Inspired by a legendary surgeon, Cleveland Clinic heart chief advances 'maturing' technologies

Lars Svensson, MD, PhD, was on vacation in 1967 when he and his father heard about the first person-to-person heart transplant, performed by South African surgeon Christiaan Barnard. 

"I was intrigued and always kept that in the back of my mind," he told Becker's. He went to college for engineering but switched to medical school in his senior year. For his surgical training, Dr. Svensson applied to train with Dr. Barnard but when Dr. Barnard stopped operating he decided to get further training in the USA.

Now, Dr. Svensson is chief of the Heart, Vascular & Thoracic Institute at Cleveland Clinic. Here, he notes some of his proudest achievements, what he has his eye on and his best leadership advice:

The procedure he is most excited about: "We've had a very exciting time in cardiac surgery and cardiology with percutaneous catheter-based treatments for valve surgery. We were very involved in TAVR and were one of the three first sites in the United States involved in the first FDA trial. I was involved in animal research in the early phases. The technology has really taken off and is maturing. I think what we are seeing now is more innovation and procedure tweaks, and that's part of our strategy, to continue to innovate for less invasive procedures."

Up-and-coming treatment he has his eye on: "One of the things I think will influence cardiovascular medicine is the new CRISPR changes to DNA, or insertion of cassettes into the DNA. These correct a mutation that patients have. One that's gotten a lot of coverage is spherocytosis of red blood cells. We've just started a project where patients who have inherited cardiomyopathy get an injection of a gene to correct a mutation. We're also now seeing potential CRISPR gene editing gene corrections, for example, for people who have inherited hypercholesterolemia. That to me is very exciting."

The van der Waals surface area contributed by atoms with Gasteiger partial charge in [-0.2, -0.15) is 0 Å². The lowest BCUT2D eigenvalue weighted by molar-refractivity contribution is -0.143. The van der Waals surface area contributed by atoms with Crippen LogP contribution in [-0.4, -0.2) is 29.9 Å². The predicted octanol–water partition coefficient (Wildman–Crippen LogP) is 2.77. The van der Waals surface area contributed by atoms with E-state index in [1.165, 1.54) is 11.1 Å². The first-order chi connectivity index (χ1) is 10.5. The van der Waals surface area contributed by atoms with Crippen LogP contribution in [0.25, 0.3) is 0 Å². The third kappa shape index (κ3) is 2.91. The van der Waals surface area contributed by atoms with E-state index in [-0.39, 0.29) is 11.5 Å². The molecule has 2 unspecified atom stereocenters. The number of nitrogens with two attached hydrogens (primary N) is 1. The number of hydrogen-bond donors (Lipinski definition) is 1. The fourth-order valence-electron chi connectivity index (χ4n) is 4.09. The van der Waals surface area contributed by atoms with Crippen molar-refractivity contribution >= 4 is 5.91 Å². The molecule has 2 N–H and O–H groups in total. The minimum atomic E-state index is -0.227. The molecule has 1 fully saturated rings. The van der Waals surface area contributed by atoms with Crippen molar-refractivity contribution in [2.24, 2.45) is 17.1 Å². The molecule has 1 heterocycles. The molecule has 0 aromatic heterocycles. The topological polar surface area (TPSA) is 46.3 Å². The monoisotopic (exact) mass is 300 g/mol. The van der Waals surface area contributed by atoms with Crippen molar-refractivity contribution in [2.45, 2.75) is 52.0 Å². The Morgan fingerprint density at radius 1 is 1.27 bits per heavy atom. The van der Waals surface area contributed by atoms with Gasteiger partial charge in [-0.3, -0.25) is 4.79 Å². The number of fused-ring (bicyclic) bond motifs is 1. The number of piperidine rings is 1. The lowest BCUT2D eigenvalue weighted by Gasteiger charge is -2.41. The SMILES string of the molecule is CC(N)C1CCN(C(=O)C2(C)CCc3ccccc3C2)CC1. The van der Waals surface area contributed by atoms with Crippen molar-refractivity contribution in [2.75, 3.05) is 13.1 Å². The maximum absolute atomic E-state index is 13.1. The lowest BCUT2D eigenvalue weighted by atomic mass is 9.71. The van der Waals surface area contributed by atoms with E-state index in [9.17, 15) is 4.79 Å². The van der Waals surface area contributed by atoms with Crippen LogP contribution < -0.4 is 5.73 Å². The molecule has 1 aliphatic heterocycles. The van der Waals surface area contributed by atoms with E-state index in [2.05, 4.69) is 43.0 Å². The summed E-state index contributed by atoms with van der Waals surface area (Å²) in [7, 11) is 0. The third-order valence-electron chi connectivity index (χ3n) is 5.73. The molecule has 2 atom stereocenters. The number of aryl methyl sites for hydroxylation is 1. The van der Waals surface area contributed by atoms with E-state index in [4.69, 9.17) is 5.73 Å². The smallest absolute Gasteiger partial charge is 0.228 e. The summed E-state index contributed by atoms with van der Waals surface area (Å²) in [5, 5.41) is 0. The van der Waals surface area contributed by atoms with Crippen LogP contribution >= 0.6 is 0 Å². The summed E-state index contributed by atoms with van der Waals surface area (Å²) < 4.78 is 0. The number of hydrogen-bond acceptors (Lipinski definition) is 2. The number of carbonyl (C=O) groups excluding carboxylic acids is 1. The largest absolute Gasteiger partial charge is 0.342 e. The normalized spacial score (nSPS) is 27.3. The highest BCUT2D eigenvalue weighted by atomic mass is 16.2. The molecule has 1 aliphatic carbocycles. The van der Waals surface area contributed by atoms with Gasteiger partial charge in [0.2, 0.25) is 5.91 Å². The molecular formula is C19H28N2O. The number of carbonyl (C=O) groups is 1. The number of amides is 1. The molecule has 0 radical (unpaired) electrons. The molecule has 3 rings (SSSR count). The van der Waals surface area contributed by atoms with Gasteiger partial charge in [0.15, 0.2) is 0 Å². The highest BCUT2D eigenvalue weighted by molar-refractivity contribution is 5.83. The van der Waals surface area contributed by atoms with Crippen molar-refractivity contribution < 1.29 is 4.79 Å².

His greatest concern: "Increasingly, various government types of payers are paying for healthcare in the United States, and the money from these insurance entities are not rising at the same rate as inflation. At the Cleveland Clinic, we're getting more and more patients with complex disease not only for cardiac surgery, but for vascular surgery and cardiology interventions, like structural heart and invasive procedures. It's incumbent [on] hospitals [to] become more efficient in managing these patients who often have quite advanced comorbid disease."

Some of Cleveland Clinic's achievements: "Despite the increasing complexity of disease, we continue to improve the quality of health treatment outcomes. For example, over the last 10 years, overall risk of death for heart surgery has gone down from about 5% to about 1.4% risk of death for all types of surgery — and that includes all emergencies, patients with endocarditis, patients with ruptured or dissected aortas, lung transplants, heart transplants, routine operations, like aortic valve replacements and mitral valve repairs. We've done over 4,600 mitral valve repairs since 2014 without a death; it's much safer to have a heart operation often than having a gallbladder. And this last year for coronary artery bypass surgery at Main Campus, the results were also excellent with a 0.2% mortality rate; in other words, 99.8% survived."

Best leadership advice: "Engage everybody in decision-making, build relationships and address the culture of a team. I think the team is so much more powerful than one individual person who dominates the conversation."

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